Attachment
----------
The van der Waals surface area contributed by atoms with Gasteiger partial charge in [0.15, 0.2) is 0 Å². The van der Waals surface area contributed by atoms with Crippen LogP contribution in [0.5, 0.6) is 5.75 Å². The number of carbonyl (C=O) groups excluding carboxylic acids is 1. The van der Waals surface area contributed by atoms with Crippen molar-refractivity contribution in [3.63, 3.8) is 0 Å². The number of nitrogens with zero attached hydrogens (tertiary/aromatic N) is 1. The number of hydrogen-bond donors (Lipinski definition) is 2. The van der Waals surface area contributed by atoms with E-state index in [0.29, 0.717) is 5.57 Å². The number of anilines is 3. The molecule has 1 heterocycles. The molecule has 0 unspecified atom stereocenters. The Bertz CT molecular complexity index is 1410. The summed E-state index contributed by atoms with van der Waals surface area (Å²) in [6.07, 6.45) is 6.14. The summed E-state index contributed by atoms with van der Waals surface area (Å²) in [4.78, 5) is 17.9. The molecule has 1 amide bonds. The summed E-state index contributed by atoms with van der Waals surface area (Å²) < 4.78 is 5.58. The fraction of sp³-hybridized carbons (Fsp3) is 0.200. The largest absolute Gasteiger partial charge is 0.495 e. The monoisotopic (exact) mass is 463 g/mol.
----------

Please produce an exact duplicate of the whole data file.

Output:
The van der Waals surface area contributed by atoms with Gasteiger partial charge in [0.15, 0.2) is 0 Å². The van der Waals surface area contributed by atoms with Crippen LogP contribution in [0.5, 0.6) is 5.75 Å². The number of carbonyl (C=O) groups excluding carboxylic acids is 1. The van der Waals surface area contributed by atoms with Crippen molar-refractivity contribution in [3.63, 3.8) is 0 Å². The number of nitrogens with zero attached hydrogens (tertiary/aromatic N) is 1. The number of hydrogen-bond donors (Lipinski definition) is 2. The van der Waals surface area contributed by atoms with E-state index in [0.29, 0.717) is 5.57 Å². The number of anilines is 3. The molecule has 1 heterocycles. The molecule has 0 unspecified atom stereocenters. The Bertz CT molecular complexity index is 1410. The summed E-state index contributed by atoms with van der Waals surface area (Å²) in [6.07, 6.45) is 6.14. The summed E-state index contributed by atoms with van der Waals surface area (Å²) in [4.78, 5) is 17.9. The molecule has 1 amide bonds. The summed E-state index contributed by atoms with van der Waals surface area (Å²) < 4.78 is 5.58. The fraction of sp³-hybridized carbons (Fsp3) is 0.200. The largest absolute Gasteiger partial charge is 0.495 e. The monoisotopic (exact) mass is 463 g/mol.